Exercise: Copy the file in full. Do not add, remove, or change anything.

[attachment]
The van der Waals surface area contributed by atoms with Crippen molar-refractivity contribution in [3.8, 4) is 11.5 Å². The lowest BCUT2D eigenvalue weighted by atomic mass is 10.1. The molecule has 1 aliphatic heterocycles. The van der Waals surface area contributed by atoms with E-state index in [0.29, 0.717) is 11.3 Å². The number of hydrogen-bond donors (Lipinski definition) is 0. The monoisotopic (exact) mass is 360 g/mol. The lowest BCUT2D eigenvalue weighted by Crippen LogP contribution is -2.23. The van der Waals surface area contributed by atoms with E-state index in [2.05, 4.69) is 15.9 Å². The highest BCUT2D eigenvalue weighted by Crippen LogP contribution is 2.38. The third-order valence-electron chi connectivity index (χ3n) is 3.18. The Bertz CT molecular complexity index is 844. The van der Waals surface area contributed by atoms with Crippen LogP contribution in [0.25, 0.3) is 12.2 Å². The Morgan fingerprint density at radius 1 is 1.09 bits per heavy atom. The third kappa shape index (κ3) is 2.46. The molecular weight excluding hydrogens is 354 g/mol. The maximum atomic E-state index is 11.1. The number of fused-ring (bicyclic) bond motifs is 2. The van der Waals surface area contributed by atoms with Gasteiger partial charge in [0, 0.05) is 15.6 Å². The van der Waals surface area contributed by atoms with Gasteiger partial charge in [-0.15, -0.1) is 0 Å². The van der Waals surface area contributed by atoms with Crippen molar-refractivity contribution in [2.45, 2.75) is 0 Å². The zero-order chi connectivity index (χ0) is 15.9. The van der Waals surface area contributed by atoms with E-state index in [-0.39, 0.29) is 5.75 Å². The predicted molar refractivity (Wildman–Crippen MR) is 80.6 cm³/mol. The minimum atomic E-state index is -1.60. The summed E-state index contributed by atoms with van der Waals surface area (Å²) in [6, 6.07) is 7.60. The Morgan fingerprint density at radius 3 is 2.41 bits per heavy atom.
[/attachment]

The van der Waals surface area contributed by atoms with Crippen molar-refractivity contribution in [3.8, 4) is 11.5 Å². The lowest BCUT2D eigenvalue weighted by atomic mass is 10.1. The molecule has 1 aliphatic heterocycles. The van der Waals surface area contributed by atoms with E-state index in [0.29, 0.717) is 11.3 Å². The number of hydrogen-bond donors (Lipinski definition) is 0. The monoisotopic (exact) mass is 360 g/mol. The lowest BCUT2D eigenvalue weighted by Crippen LogP contribution is -2.23. The van der Waals surface area contributed by atoms with E-state index in [2.05, 4.69) is 15.9 Å². The highest BCUT2D eigenvalue weighted by Crippen LogP contribution is 2.38. The third-order valence-electron chi connectivity index (χ3n) is 3.18. The Bertz CT molecular complexity index is 844. The van der Waals surface area contributed by atoms with Crippen LogP contribution in [0.25, 0.3) is 12.2 Å². The Morgan fingerprint density at radius 1 is 1.09 bits per heavy atom. The third kappa shape index (κ3) is 2.46. The molecular weight excluding hydrogens is 354 g/mol. The maximum atomic E-state index is 11.1. The number of fused-ring (bicyclic) bond motifs is 2. The van der Waals surface area contributed by atoms with Gasteiger partial charge in [0, 0.05) is 15.6 Å². The van der Waals surface area contributed by atoms with Gasteiger partial charge in [-0.15, -0.1) is 0 Å². The van der Waals surface area contributed by atoms with Crippen molar-refractivity contribution in [2.45, 2.75) is 0 Å². The zero-order chi connectivity index (χ0) is 15.9. The van der Waals surface area contributed by atoms with E-state index in [-0.39, 0.29) is 5.75 Å². The predicted molar refractivity (Wildman–Crippen MR) is 80.6 cm³/mol. The minimum atomic E-state index is -1.60. The summed E-state index contributed by atoms with van der Waals surface area (Å²) in [6, 6.07) is 7.60. The Morgan fingerprint density at radius 3 is 2.41 bits per heavy atom.